We’ve all been there.

And by “there” I mean depressed as hell standing on a scale, pinching and prodding at thighs, munching on rice cakes and dreaming about burgers.

I use to think this was a normal girl activity, something all females did and sometimes did together. What I have since come to realize is that while these activities happen, they are not and should not be considered “normal”.

I am guilty, as I’m sure we all are, of partaking in these things; however, as I’ve aged, my relationship with food has matured and developed into something better than I ever could have imagined.


Photo by Martha Midolo

I first stepped foot into a dance studio when I was 2 years old, and over the next 14 years, I was continually surrounded by binging and purging and calorie counts.

A teacher first told me I was fat when I was only 7 years-old, and I remember running to my mom’s car and crying for ages. At 14 years-old, instructors were telling us to cut back on carbs and to diet before performances.

I remember watching girls pass out on the floor, sneak meals in the bathrooms, and call their mothers crying, begging to leave rehearsal. Behind the literal curtain of our world was more self-hatred and pressure to be perfect than I have ever experienced in daily life.

Food, something that should have been fuel for our bodies, was shown in this crass and unkind light. It was displayed as something that would make you fat, something that would make you unhappy and unattractive.

By the time I was old enough to realize these things were wrong, I was already unknowingly participating in self hatred whenever I wished something about my body was different.


Photo by Midolo Family

Thanks to my Italian roots, not eating has simply never been an option in my house.

There was a week I remember well… I decided not to eat because I didn’t want to be “fat” on stage for an upcoming performance. I ended up fainting backstage during the dress rehearsal. That was the day I realized I had to cut the studio out of my life, despite my love for it, in order to safeguard my own health.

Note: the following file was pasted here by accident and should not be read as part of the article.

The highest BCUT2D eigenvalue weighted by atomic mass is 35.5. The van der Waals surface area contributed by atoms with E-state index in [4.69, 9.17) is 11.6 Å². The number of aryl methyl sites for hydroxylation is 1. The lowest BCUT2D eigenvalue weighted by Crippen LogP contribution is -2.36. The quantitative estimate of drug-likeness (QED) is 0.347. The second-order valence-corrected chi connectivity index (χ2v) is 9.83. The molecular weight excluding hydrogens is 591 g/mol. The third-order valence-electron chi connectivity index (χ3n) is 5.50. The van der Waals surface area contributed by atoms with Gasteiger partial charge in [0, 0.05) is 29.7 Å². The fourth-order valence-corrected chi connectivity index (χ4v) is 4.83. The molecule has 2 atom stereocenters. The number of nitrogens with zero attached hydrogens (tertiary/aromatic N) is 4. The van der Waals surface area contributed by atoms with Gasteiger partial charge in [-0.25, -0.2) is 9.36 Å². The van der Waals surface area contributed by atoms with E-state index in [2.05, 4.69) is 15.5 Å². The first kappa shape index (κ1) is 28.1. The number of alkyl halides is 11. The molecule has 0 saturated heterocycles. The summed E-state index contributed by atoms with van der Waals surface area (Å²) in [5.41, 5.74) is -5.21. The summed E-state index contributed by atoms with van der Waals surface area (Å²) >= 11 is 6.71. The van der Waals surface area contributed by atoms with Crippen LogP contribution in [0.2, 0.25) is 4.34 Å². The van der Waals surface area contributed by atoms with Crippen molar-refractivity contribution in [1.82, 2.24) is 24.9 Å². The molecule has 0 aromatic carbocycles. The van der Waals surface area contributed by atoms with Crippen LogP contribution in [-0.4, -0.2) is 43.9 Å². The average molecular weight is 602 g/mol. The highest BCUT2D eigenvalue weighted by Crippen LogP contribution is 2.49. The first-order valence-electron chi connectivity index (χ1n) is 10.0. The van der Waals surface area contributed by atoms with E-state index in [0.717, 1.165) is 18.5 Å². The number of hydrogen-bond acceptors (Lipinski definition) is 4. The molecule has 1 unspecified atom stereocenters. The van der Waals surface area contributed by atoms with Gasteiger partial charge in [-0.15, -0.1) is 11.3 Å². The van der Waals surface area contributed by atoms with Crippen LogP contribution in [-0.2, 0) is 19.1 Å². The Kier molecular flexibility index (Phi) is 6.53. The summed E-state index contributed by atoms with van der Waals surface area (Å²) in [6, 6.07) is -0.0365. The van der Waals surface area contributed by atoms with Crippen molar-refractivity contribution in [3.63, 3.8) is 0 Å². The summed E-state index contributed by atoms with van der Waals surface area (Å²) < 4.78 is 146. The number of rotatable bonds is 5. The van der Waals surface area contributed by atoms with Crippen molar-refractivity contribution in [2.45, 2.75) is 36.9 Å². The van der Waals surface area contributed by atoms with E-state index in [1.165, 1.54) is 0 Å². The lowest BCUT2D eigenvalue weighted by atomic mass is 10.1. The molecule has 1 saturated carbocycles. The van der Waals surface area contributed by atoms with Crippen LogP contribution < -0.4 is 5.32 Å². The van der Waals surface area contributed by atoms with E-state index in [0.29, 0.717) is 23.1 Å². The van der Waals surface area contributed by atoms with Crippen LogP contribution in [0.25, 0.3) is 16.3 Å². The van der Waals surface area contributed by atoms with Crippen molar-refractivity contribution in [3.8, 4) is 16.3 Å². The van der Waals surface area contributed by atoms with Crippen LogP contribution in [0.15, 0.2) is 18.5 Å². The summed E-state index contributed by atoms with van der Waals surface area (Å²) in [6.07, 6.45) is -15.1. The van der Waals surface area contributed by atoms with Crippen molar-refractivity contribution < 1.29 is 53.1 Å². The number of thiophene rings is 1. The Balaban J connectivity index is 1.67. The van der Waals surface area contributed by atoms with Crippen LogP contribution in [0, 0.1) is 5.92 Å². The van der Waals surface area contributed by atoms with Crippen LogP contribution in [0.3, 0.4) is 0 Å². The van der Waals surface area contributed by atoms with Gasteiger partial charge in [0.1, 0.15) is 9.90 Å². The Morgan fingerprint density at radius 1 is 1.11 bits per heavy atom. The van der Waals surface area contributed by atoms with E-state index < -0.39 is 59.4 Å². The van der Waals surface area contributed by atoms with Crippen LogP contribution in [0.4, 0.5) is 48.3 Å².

Food has always been such a big part of my family’s culture, and it took some deep internal reflection (and a lot of spaghetti and hugs) to make me see what food could really do for me. Every family get together, every dish I helped my Italian grandparents make, and every extra meatball plopped on my plate healed me in ways I didn’t think were possible.

I started to remember that food wasn’t wrong, it wasn’t some crazy ex-boyfriend I needed to duck and cover from. Food was love; it was my Nana singing opera in the kitchen, it was my dad teaching me family recipes, and it was learning to accept the body I was given in a whole new light.


Photo by Sarah Midolo

Today, food is still a big part of my life and some of my most precious memories have taken place around a table.

When I think about food now, I think about all of the giggly cookie dough fights I’ve had with my girls, all of the meals made in dorm kitchens, and all of the countless weird food journeys I’ve made with my fellow foodies.

Life is about more than judging yourself for being human; it is about the memories you make as you fill yourself both physically and emotionally. Loving yourself isn’t always easy, trust me I know, but food has taught me so much more than what is nutritionally healthy for me.

It has allowed me to regain the esteem that was buried by a dance world obsessed with “perfection.” Every balanced meal I eat reminds me to love the skin I am in as well as the food I am lucky enough to have.

Food can be your best friend, and it can be your worst enemy.

Every time we as women, and we as people, define ourselves by someone else’s idea of perfect (be it the media’s idea or a dance teacher’s ideal) we neglect to focus on the important things about our personal relationships with food; we forget the passion in preparing a meal, we forget the pride of feeding those we care about, we forget the memories food can help you forge. A relationship with food, and a good one at that, is one of the most potent and powerful things you can do for yourself; loving your body and feeding it well allows your soul to find deeper meaning in this crazy little thing we call life.

The trick is to realize there is more than the calorie content behind a meal; there is love, and every single person deserves that. Remember to to build something beautiful with the things you put into your body, and in turn you will be able to build beautiful things.

If you are struggling, allow food and your loved ones to remind you that eating is an experience, your tongue doesn’t have over 10,000 taste buds to be satisfied with lemon water. And as always, in the words of our homeboy JBeibs, remember to love yourself.




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